Level 30 will now be required for ranked play
I am actually astounded it took this long for Riot to make this change, particularly when you consider the kind of data it had available. Granted, these stats were probably taken after the launch of Season One, but it wasn’t exactly uncommon to see players below level 30 matched with those above prior to the Season One launch either.
As Pendragon stated in a post last night, the change was made because players below level 30 tend to leave 4.2 percent of games, versus the 1.1 percent of games from level 30 players. The really interesting stat, though, is that sub-30 players have a staggering 35.2 percent win rate, while those over 30 are seeing an average 52 percent win rate.
Again, I’m shocked it took this long, and the data serves as a pretty embarrassing statement toward Riot’s foresight on this. You should start to see the change today.
Posted in: league of legends, News
Tags: level, level 30, level 30 ranked, level 30 requirement, level 30 stats, matchmaking, ranked matches, ranked play, season one, statistics
I have often bemoaned LoL’s lack of comprehensive statistics. As it currently stands, you can only get detailed stats on your top 3 champions and your last 10 games, and neither are really that comprehensive. You still don’t get to see your teammates’ performance, for instance, or a numerical value for your K/D spread beyond the actual spread. You can get yourself some of the stats with a calculator, but having it all in hand would be mighty nice.
I found a post on the forums two days ago about lolbase.net, a site dedicated to providing comprehensive stats for players based on the info buried in the log files for each game. Players upload their log files to the site, which then parses them and keeps track of individual stats for every player. It’s not perfect by any means – it can’t record games either you or someone else doesn’t upload – but it’s the best solution I’ve seen so far. It was also a bit surprising to log in and find myself with almost 80 recorded matches when I haven’t done a thing.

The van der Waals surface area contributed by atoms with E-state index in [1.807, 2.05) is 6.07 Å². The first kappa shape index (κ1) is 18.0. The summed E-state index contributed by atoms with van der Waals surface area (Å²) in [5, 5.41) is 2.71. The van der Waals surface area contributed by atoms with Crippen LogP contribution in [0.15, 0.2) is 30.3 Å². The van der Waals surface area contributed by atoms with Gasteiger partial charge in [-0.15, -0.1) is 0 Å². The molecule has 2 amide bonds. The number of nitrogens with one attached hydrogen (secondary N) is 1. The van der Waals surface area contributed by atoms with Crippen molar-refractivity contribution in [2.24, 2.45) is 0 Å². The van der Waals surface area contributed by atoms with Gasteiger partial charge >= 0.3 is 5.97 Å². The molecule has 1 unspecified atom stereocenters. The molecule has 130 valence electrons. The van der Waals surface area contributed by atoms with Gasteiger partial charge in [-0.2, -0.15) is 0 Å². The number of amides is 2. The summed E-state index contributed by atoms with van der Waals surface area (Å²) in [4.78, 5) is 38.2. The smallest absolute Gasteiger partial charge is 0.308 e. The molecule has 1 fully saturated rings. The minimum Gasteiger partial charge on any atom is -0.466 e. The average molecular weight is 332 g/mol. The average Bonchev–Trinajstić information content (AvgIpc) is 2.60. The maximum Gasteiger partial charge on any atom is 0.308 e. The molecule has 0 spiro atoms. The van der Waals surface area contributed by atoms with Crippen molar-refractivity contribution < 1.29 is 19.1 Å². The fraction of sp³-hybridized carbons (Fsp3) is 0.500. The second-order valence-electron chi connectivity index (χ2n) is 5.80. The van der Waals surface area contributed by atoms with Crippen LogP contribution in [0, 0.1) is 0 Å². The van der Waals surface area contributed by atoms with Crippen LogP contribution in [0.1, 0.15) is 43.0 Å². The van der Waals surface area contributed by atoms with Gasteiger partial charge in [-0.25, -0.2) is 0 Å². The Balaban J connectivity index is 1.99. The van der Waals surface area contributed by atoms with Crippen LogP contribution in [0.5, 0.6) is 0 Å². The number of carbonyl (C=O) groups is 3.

The more I look around the site the more I hope Riot just buys them. It would be so nice to have a robust, web-based stat system to browse outside the game’s often slow and clunky interface. Until then, I’m going to start uploading some log files to get myself a nice stat list going.
Posted in: Development, league of legends
Tags: best stat site, database, in-game stats, lolbase, lolbase.net, post-game stats, recent 10, stat tracking, statistics, stats, top 3
Apple bursts the mobile gaming bubble
Just look at the green slice on that pie chart. That’s exactly where Sony wishes the PSP was. Instead, it’s Apple. Yes, Apple. I never thought I would see the day that a computer manufacturer was stealing mobile market share from Nintendo but here we are. In just 21 months Apple has managed to snag 19% of the mobile market by revenue.
It’s a pretty impressive stat, considering the lower price of software for the iPhone OS. Can you imagine the number of transactions involved? The really bad news in this story is for Sony, whose revenues are down almost 50% from last year. The PSP Go was obviously not a hit – not that anyone expected it to be – and there hasn’t been much in the way of software to encourage any newcomers to the platform.
As far as total revenue goes, the iPhone OS is now 5% of the total market share, including consoles. If that’s not something for Apple to be happy about, I don’t know what it would take.
Posted in: Development, Mobile Gaming
Tags: app store, app store success, apple, apple games, iPhone, iphone games, iphone os, mobile game sales, mobile games, statistics
Activision gets almost 70% of its revenue from three franchises
Activision’s fiscal report for 2009 contained some seriously juicy news. First, there’s the scandal at Infinity Ward. Second, there’s this. The report included statistics regarding the company’s revenue sources, revealing that a large majority, like 68%, come from just three franchises: World of Warcraft, Call of Duty, and Guitar Hero. The report also noted that WoW accounts for a whopping 98% of Blizzard’s revenue.